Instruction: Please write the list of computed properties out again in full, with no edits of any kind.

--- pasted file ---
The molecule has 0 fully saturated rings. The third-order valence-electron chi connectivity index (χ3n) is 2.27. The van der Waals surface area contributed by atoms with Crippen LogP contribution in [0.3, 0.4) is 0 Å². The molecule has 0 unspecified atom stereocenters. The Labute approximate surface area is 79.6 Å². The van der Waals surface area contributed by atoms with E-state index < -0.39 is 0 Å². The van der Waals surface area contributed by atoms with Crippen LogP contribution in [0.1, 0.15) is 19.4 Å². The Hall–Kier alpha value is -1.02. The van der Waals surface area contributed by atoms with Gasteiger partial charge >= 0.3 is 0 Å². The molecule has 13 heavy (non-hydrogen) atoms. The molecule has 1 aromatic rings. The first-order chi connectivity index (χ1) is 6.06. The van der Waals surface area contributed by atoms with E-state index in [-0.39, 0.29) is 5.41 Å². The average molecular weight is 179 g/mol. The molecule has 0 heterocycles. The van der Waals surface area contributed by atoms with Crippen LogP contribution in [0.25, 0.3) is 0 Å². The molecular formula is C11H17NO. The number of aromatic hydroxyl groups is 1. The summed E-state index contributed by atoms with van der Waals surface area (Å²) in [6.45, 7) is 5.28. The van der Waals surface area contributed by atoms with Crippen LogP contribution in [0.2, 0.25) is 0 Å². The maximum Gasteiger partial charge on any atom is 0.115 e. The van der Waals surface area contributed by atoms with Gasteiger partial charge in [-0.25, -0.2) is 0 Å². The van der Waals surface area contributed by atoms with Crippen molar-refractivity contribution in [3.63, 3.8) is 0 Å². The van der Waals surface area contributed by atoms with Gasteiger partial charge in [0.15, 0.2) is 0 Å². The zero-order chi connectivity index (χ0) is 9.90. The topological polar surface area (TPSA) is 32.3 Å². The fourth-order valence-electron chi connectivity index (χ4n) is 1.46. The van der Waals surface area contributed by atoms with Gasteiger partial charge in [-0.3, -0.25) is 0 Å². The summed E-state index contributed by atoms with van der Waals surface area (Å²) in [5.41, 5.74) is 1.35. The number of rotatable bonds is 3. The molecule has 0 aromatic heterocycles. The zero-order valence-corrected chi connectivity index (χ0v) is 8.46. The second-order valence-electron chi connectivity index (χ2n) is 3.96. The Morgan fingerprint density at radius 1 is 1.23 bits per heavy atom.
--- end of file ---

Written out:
The molecule has 0 fully saturated rings. The third-order valence-electron chi connectivity index (χ3n) is 2.27. The van der Waals surface area contributed by atoms with Crippen LogP contribution in [0.3, 0.4) is 0 Å². The molecule has 0 unspecified atom stereocenters. The Labute approximate surface area is 79.6 Å². The van der Waals surface area contributed by atoms with E-state index < -0.39 is 0 Å². The van der Waals surface area contributed by atoms with Crippen LogP contribution in [0.1, 0.15) is 19.4 Å². The Hall–Kier alpha value is -1.02. The van der Waals surface area contributed by atoms with Gasteiger partial charge >= 0.3 is 0 Å². The molecule has 13 heavy (non-hydrogen) atoms. The molecule has 1 aromatic rings. The first-order chi connectivity index (χ1) is 6.06. The van der Waals surface area contributed by atoms with E-state index in [-0.39, 0.29) is 5.41 Å². The average molecular weight is 179 g/mol. The molecule has 0 heterocycles. The van der Waals surface area contributed by atoms with Crippen LogP contribution in [0.25, 0.3) is 0 Å². The molecular formula is C11H17NO. The number of aromatic hydroxyl groups is 1. The summed E-state index contributed by atoms with van der Waals surface area (Å²) in [6.45, 7) is 5.28. The van der Waals surface area contributed by atoms with Crippen LogP contribution in [0.2, 0.25) is 0 Å². The maximum Gasteiger partial charge on any atom is 0.115 e. The van der Waals surface area contributed by atoms with Gasteiger partial charge in [-0.25, -0.2) is 0 Å². The van der Waals surface area contributed by atoms with Crippen molar-refractivity contribution in [3.63, 3.8) is 0 Å². The van der Waals surface area contributed by atoms with Gasteiger partial charge in [0.15, 0.2) is 0 Å². The zero-order chi connectivity index (χ0) is 9.90. The topological polar surface area (TPSA) is 32.3 Å². The fourth-order valence-electron chi connectivity index (χ4n) is 1.46. The van der Waals surface area contributed by atoms with Gasteiger partial charge in [-0.3, -0.25) is 0 Å². The summed E-state index contributed by atoms with van der Waals surface area (Å²) in [5.41, 5.74) is 1.35. The number of rotatable bonds is 3. The molecule has 0 aromatic heterocycles. The zero-order valence-corrected chi connectivity index (χ0v) is 8.46. The second-order valence-electron chi connectivity index (χ2n) is 3.96. The Morgan fingerprint density at radius 1 is 1.23 bits per heavy atom.